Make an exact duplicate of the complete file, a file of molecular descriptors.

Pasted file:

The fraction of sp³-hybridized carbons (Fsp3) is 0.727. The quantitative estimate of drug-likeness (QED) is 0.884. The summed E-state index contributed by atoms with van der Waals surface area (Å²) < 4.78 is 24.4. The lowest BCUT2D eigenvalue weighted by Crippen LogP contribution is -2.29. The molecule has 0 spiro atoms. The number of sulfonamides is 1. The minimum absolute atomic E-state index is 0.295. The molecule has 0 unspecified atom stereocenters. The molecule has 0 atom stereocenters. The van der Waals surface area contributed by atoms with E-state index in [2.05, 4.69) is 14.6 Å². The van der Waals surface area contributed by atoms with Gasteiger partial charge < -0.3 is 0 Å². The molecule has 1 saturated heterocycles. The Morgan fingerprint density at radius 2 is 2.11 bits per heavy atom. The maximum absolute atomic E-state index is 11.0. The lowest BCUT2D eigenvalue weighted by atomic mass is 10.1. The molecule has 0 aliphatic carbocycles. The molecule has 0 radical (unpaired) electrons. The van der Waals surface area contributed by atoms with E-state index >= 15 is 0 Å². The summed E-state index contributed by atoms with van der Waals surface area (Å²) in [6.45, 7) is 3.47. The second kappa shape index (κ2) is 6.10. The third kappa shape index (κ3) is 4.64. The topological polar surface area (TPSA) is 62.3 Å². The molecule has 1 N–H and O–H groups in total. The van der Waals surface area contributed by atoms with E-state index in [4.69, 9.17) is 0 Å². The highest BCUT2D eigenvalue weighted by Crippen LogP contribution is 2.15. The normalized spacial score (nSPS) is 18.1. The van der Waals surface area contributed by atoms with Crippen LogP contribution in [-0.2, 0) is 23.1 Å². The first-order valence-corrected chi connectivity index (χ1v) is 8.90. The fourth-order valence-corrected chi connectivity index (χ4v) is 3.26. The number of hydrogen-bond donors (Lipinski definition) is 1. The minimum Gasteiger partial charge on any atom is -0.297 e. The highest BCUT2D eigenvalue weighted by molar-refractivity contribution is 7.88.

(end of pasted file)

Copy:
The fraction of sp³-hybridized carbons (Fsp3) is 0.727. The quantitative estimate of drug-likeness (QED) is 0.884. The summed E-state index contributed by atoms with van der Waals surface area (Å²) < 4.78 is 24.4. The lowest BCUT2D eigenvalue weighted by Crippen LogP contribution is -2.29. The molecule has 0 spiro atoms. The number of sulfonamides is 1. The minimum absolute atomic E-state index is 0.295. The molecule has 0 unspecified atom stereocenters. The molecule has 0 atom stereocenters. The van der Waals surface area contributed by atoms with E-state index in [2.05, 4.69) is 14.6 Å². The van der Waals surface area contributed by atoms with Gasteiger partial charge < -0.3 is 0 Å². The molecule has 1 saturated heterocycles. The Morgan fingerprint density at radius 2 is 2.11 bits per heavy atom. The maximum absolute atomic E-state index is 11.0. The lowest BCUT2D eigenvalue weighted by atomic mass is 10.1. The molecule has 0 aliphatic carbocycles. The molecule has 0 radical (unpaired) electrons. The van der Waals surface area contributed by atoms with E-state index >= 15 is 0 Å². The summed E-state index contributed by atoms with van der Waals surface area (Å²) in [6.45, 7) is 3.47. The second kappa shape index (κ2) is 6.10. The third kappa shape index (κ3) is 4.64. The topological polar surface area (TPSA) is 62.3 Å². The molecule has 1 N–H and O–H groups in total. The van der Waals surface area contributed by atoms with E-state index in [4.69, 9.17) is 0 Å². The highest BCUT2D eigenvalue weighted by Crippen LogP contribution is 2.15. The normalized spacial score (nSPS) is 18.1. The van der Waals surface area contributed by atoms with Crippen LogP contribution in [-0.2, 0) is 23.1 Å². The first-order valence-corrected chi connectivity index (χ1v) is 8.90. The fourth-order valence-corrected chi connectivity index (χ4v) is 3.26. The number of hydrogen-bond donors (Lipinski definition) is 1. The minimum Gasteiger partial charge on any atom is -0.297 e. The highest BCUT2D eigenvalue weighted by molar-refractivity contribution is 7.88.